A. Mark Gadue
A. Mark Gadue is responsible for the success of "Read to Ride," a summer reading incentive program for children aged 6-14. Gadue started the program in July 1995 and oversees its operation along with his sister, Laurie Gadue Morgan. He is concerned with addressing the high family illiteracy rates in Vermont. The mission of the program is to foster literacy in all children and help them to become successful, passionate readers.
The guidelines of the program are simple—every child must read a book to receive a chance to win a bicycle. The parents of the child must verify that the child read the book and submit a free entry form to the participating sponsor, school, library or organization. At the end of the summer, Gadue collects all entries and winning names are selected at random in a drawing for bicycles and prizes.
"Read to Ride" has been an overwhelming success. Hundreds of children participate in this program. More than 1,500 books were read in the first year, which indicated that the program has great potential. In successive years, Gadue has expanded his program to include the involvement of libraries and other sponsors, which increased readership to 18,500 entries. Further plans for expansion of the program include making the reading incentive accessible to all youth, especially disadvantaged children. With the outpouring of support that Gadue has received from area business willing to donate time and resources to the program, it is likely that "Read to Ride" will continue to grow.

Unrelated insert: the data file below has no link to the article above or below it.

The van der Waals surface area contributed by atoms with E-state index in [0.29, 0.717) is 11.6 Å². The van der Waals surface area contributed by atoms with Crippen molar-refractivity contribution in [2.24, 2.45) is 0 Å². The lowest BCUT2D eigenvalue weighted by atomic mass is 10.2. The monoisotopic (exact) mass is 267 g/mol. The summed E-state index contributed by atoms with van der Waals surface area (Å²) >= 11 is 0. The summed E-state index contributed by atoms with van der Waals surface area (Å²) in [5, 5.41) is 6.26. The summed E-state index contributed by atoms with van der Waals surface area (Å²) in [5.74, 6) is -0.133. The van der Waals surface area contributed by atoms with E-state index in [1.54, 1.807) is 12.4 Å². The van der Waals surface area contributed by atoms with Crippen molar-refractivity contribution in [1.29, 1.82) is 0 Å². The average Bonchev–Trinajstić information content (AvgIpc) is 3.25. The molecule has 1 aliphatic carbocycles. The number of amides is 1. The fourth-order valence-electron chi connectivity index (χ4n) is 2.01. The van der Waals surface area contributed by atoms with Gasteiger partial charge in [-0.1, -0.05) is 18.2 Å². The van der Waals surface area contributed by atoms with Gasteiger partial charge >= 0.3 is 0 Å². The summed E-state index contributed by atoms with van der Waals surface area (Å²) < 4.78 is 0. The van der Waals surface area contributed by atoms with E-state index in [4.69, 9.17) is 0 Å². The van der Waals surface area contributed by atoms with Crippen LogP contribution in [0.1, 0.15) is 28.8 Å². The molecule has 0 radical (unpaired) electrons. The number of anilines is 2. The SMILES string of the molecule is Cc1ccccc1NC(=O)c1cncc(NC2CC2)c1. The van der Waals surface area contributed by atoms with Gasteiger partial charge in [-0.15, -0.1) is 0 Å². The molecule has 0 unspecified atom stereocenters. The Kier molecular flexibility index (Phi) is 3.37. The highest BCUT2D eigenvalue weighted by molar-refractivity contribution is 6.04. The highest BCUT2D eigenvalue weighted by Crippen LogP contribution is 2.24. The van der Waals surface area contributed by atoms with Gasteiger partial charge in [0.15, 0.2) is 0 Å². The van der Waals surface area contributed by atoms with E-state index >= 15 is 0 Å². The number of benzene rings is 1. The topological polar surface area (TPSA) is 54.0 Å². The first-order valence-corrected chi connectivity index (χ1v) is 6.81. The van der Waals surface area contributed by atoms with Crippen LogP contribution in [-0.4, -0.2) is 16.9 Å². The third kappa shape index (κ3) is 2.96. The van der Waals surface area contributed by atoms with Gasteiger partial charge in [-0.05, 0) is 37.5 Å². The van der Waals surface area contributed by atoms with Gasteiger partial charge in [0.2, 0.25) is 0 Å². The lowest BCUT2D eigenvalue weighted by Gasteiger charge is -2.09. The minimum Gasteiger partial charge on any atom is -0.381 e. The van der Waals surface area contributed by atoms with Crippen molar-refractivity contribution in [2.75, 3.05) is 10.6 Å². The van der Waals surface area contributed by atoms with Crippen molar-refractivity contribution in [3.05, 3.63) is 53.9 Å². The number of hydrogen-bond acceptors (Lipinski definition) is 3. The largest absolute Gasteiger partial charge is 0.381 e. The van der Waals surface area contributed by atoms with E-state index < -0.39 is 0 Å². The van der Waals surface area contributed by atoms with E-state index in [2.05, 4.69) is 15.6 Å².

Fliers advertising the "Read to Ride" program encourage youth to read as many books as they can before August. Several students proudly claim to have read more than 100 books within this time. The students are allowed to enter a separate entry form for every book they read, thereby enhancing their chance to win a prize. Winners of prizes in August are announced by the local press and on posters in libraries and schools.
In the midst of the "Read to Ride" program, Gadue finds time to own and run his business, Gadue's Dry Cleaning. The program is a large undertaking for a small business entrepreneur to maintain, but Gadue draws on the continued support of his employees and family. He also receives positive encouragement and support from professionals and parents who children and students have participated in "Read to Ride." His hope for children to read when they otherwise may choose not to do so is a measure of his belief that children who read are better able to think and succeed in life.